Industry that moved goods to build, sustain distant settlements in 18th-19th century Texas. Teamsters defied Indians, bandits, and Texas weather to supply outlying forts and inland towns, which suffered if imports from the Gulf Coast, U. S. , or Mexico slackened.
One of few regular runs was Austin-Matagorda. Wagons left each city on 1st and 15th of every month, crossing Matagorda, Wharton, Colorado, Fayette, Bastrop, and Travis counties. Houston was major Texas freight center because of access to Galveston Bay. George T. Howard and Charles Ogden were early freight men.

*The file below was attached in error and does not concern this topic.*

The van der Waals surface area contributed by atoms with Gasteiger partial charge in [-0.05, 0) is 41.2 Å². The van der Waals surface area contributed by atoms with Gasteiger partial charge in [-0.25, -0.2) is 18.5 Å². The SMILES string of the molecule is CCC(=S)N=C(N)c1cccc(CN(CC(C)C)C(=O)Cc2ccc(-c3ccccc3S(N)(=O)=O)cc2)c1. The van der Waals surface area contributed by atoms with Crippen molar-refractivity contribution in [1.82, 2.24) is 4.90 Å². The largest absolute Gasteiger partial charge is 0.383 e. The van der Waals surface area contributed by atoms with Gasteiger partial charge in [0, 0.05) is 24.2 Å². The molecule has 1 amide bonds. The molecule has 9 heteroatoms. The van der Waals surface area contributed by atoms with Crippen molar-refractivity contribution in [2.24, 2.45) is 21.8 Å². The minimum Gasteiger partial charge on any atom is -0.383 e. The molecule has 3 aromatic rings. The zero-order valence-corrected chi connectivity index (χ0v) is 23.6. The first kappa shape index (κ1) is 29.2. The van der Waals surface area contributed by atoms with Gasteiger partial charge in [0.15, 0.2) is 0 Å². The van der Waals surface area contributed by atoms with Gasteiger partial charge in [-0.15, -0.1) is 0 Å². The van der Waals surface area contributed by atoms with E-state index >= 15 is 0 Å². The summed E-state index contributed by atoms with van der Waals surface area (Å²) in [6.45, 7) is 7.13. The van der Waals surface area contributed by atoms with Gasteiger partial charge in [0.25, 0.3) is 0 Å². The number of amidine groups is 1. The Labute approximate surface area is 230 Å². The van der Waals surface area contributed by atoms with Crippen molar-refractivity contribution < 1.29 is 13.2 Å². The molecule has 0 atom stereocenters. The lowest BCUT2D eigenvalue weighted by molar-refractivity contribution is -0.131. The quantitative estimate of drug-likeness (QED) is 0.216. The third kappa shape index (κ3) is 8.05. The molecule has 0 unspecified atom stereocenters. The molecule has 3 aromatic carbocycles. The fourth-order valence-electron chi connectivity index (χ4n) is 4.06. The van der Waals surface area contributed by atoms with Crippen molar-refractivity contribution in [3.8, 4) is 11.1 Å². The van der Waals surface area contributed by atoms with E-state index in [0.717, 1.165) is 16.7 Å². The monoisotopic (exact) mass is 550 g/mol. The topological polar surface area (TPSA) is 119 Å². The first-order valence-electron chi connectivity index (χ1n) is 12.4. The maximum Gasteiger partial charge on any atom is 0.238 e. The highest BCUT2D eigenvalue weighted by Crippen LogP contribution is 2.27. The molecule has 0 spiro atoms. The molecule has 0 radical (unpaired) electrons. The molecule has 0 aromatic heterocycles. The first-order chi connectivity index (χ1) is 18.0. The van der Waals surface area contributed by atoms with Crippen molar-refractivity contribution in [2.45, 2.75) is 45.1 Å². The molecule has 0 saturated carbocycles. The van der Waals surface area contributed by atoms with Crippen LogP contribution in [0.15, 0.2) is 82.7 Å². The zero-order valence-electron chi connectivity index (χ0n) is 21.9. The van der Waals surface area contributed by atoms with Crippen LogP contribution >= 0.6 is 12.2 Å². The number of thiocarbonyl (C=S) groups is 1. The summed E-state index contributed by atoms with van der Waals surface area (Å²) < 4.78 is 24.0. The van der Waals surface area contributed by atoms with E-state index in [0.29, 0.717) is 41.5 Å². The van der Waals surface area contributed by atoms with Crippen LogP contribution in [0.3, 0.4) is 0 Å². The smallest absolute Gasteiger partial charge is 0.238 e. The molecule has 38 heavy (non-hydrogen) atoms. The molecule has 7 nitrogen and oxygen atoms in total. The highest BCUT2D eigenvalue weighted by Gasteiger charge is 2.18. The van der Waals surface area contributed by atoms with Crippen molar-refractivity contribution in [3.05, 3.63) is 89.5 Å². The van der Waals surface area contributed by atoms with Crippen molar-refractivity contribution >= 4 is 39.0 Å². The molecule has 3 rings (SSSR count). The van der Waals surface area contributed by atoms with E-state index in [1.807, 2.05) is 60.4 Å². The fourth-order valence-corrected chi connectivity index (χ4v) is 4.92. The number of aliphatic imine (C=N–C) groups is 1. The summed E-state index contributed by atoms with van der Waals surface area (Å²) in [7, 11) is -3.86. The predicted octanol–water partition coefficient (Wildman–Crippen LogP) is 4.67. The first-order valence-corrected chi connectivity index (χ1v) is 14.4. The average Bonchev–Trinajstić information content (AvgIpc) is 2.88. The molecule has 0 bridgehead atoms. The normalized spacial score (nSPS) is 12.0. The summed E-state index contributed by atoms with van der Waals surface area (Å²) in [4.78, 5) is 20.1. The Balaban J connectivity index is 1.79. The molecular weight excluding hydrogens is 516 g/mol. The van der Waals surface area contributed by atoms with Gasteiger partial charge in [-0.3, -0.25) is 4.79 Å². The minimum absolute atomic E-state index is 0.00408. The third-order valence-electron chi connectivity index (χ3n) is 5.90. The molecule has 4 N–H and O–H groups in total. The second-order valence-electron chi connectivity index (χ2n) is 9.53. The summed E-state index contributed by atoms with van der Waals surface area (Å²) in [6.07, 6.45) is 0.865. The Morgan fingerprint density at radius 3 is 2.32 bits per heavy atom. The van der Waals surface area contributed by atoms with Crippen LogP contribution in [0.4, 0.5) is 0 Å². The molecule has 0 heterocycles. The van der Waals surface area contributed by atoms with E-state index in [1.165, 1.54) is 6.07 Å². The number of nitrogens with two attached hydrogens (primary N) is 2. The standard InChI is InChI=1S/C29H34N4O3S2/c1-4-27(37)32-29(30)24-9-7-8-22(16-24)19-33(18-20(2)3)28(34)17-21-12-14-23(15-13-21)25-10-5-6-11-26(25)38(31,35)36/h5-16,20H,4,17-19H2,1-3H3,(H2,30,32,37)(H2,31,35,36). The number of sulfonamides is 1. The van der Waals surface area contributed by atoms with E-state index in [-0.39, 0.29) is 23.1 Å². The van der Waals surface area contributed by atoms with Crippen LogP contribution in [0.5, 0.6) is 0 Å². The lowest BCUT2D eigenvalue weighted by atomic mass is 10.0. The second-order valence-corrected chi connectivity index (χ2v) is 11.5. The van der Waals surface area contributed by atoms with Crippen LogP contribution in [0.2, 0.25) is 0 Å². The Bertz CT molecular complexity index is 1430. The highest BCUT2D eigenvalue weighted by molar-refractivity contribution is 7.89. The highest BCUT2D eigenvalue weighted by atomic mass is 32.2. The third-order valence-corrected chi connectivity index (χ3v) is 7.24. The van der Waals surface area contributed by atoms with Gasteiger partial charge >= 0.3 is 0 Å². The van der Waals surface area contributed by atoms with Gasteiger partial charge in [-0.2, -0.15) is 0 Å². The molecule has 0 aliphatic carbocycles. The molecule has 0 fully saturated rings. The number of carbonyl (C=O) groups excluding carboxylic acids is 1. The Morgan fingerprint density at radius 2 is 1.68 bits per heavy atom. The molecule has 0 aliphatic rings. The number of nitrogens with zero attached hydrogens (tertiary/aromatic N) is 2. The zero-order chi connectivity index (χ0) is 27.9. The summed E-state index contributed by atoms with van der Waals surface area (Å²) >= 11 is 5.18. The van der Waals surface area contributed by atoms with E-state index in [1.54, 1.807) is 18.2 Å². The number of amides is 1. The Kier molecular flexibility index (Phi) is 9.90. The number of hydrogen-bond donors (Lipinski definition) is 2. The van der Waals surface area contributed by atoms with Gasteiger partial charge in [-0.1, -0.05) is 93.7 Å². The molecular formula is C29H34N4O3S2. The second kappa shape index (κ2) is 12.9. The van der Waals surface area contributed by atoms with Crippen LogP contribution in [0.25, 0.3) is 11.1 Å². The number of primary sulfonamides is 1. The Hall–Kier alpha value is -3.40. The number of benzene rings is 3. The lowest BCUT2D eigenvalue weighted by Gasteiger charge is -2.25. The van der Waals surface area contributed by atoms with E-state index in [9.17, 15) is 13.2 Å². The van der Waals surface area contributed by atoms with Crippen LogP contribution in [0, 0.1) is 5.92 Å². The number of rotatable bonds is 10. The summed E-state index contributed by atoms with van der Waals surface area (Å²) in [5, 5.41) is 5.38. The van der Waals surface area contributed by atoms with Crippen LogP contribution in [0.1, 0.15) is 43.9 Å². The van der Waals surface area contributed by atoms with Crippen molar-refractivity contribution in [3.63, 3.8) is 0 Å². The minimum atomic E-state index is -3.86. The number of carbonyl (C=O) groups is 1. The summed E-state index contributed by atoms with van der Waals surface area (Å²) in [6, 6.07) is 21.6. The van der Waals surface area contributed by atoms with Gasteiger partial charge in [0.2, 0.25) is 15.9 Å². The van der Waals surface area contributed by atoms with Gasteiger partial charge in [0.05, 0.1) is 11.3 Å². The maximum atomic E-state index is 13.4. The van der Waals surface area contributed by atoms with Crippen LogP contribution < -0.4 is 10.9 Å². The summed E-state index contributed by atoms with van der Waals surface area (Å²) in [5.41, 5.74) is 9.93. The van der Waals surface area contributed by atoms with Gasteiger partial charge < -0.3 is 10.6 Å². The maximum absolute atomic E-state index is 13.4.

First carts, later wagons with 3000-7000 lbs. of cargo were drawn by 3 to 6 yoke of oxen or mule teams. "Grass rates" for faster mules. Early wooden carts were 15 ft. long with two 7-ft. wheels and a thatched roof. Their hubs were greased with prickly- pear leaves. For heavy loads, rough roads, the 2-ton "Prairie Schooner" was best. Caravans varied from 5 to 150 wagons. When resting or attacked, wagons formed a round, protective corral, and trained mules took their places instantly. Teamsters often banded together for mutual assistance. With coming of the "Iron horse" in 1853, the freighter began slowly to disappear from the state.